Freedom of Information Legislation Finally Makes its way into the National Assembly
The government has tabled long overdue piece of legislation that makes access to information a legal right. Called the Access to Information Bill 2011, the legislation extends the right of members of the public to access information in the possession of public authorities. The intention is to appoint a Commissioner of Information who will oversee its implementation.
The Bill provides the right of all Guyanese or persons domiciled in Guyana to obtain access to an official document. The Bill sets out a regime of right to information for persons to secure access to information under the control of public authorities in order to promote transparency and accountability in the working of the government and public authorities.
The Bill is in accord with Article 146 of the Constitution and Article 19 of the Universal Declaration on Human Rights. The Bill suggests that public authorities have the onus to maintain all their records duly catalogued, classified and indexed in a manner and form which facilitates the right to access to information.
In the explanatory memorandum of the bill, the government stated that the right to freedom of information is increasingly accepted as a necessary aspect of participatory democracies. The government stated that the right to information stems from the concept of open and transparent government and freedom of information may be viewed as capable of advancing a number of desirable objectives in the society.
According to the memorandum, the right to freedom of information helps to make government more accountable and acts as a weapon in the fight against corruption and contributes to improving the quality of official decision making. The Bill also sets out what information the public would not have access to.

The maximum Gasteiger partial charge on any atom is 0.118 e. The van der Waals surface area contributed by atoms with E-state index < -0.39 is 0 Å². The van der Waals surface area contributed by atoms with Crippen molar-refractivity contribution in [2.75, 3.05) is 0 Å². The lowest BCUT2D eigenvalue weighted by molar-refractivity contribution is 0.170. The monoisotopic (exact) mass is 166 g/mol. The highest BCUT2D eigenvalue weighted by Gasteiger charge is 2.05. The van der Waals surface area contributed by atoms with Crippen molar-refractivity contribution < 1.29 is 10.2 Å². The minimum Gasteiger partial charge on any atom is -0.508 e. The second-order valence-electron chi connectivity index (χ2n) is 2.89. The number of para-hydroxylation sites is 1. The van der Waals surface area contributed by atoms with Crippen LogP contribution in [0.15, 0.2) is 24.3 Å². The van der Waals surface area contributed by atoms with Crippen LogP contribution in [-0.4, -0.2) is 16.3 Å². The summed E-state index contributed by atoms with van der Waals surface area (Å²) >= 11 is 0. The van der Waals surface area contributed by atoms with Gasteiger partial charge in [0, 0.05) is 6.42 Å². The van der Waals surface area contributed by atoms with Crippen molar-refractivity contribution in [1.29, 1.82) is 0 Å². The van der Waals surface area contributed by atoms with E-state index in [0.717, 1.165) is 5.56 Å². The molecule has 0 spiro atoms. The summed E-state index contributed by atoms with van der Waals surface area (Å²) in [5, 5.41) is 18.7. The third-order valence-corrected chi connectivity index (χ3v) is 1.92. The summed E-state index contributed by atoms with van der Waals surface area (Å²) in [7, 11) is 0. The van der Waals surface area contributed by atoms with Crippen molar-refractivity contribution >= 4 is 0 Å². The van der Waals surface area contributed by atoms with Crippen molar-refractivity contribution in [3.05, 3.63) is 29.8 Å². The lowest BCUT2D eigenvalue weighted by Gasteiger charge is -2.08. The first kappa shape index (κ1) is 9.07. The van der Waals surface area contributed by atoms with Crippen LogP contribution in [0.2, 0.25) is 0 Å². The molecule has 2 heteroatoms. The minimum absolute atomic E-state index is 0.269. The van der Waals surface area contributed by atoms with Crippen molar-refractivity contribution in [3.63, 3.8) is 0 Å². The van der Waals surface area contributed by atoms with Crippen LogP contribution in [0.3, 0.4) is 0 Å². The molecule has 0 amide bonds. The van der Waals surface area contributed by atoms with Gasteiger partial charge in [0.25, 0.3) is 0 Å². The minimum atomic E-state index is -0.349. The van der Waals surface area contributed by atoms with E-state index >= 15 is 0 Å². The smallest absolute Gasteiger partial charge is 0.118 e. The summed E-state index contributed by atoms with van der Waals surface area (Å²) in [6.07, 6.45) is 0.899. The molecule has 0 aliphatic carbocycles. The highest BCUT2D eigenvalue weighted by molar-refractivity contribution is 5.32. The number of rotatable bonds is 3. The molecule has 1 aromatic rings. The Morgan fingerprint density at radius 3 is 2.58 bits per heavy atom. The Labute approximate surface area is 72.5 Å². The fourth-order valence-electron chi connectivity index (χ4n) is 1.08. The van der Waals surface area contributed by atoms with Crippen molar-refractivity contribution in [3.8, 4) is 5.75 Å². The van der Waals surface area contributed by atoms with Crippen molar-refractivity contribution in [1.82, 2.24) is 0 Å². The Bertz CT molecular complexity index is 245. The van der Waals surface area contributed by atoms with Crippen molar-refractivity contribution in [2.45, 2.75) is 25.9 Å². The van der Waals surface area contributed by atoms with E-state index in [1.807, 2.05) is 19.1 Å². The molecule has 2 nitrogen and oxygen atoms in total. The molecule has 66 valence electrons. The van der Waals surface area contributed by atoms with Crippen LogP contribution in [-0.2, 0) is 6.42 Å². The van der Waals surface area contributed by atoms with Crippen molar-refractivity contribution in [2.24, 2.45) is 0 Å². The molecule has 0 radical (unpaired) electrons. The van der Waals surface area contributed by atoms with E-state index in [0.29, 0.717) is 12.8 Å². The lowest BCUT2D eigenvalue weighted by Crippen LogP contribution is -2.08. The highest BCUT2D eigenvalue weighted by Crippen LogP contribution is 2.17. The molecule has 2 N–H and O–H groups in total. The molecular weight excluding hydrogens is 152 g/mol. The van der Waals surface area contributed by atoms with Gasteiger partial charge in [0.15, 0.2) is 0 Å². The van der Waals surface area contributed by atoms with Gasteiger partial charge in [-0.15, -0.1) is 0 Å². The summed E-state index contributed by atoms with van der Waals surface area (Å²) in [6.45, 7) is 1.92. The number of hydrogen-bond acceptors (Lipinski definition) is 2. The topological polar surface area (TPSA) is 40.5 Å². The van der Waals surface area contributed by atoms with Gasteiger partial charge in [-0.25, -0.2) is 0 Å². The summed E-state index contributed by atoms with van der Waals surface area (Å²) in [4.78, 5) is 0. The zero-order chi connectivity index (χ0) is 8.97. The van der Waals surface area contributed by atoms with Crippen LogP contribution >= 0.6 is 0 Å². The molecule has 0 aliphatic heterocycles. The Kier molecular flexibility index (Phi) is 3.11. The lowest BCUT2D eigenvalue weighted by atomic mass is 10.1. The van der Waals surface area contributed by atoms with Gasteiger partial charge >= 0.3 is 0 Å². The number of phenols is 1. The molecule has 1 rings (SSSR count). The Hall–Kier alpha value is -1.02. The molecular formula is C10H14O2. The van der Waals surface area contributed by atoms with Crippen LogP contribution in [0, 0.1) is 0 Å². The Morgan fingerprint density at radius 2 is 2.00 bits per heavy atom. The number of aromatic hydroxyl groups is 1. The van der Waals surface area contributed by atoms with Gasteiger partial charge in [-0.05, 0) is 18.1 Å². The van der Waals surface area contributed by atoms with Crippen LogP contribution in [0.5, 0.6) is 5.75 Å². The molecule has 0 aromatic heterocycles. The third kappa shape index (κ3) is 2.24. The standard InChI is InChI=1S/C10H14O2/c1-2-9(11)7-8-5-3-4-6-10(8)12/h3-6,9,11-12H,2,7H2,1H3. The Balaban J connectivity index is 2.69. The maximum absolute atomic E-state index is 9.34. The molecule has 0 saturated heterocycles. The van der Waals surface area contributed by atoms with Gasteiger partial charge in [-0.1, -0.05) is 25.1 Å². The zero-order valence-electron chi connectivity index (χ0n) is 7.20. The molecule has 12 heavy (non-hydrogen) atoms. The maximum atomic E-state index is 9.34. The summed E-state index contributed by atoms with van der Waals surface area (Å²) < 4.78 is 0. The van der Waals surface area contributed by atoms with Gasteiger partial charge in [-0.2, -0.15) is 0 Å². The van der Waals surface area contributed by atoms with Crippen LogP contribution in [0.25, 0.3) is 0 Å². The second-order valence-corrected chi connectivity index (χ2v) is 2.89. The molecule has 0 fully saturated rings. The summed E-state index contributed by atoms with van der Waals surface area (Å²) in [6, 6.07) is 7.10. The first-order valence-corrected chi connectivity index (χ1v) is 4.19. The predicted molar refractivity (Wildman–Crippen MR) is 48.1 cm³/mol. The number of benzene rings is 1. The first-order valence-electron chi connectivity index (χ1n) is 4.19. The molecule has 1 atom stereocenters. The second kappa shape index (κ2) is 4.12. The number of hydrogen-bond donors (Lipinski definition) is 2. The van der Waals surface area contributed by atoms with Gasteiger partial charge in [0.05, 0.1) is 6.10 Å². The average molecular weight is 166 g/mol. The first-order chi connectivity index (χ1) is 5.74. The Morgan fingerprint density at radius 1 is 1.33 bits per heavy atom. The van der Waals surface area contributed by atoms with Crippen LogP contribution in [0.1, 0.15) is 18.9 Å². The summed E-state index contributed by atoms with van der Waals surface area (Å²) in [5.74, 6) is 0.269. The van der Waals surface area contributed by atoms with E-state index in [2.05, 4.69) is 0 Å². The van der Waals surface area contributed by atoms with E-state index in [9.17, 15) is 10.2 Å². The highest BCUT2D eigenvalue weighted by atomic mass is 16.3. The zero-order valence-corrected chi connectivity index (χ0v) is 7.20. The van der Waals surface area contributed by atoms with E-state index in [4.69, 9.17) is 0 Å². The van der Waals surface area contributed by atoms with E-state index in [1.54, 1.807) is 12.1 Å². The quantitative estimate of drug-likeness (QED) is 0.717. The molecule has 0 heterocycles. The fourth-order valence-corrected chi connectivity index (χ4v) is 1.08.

These include the official record of meetings and decisions of Cabinet. That could only be accessed after 20 years. The Bill defines an exempt document as one which contains information if disclosed would be likely to prejudice the defense of Guyana or any of its allies; would lead to actions preventing the suppression of subversive or hostile activities In addition, an exempt document would be one which contains information that if disclosed would prejudice the lawful activities of the disciplined forces.
The Bill also sets out penalties for the destruction of official documents. A person, who willfully destroys or damages a document which should have been preserved, would be liable to a fine of $300, 000 and imprisonment for six months.
The Bill also proposes that someone who destroys information which was requested is liable on conviction to one year imprisonment. It is also proposed that someone who is in unlawful possession of an exempt document to be liable to a fine of $300, 000 and imprisonment for six months. The Bill was read for a first time and was sent to a special select committee where it would be deliberated and brought back to the National Assembly for debate and passage in the House.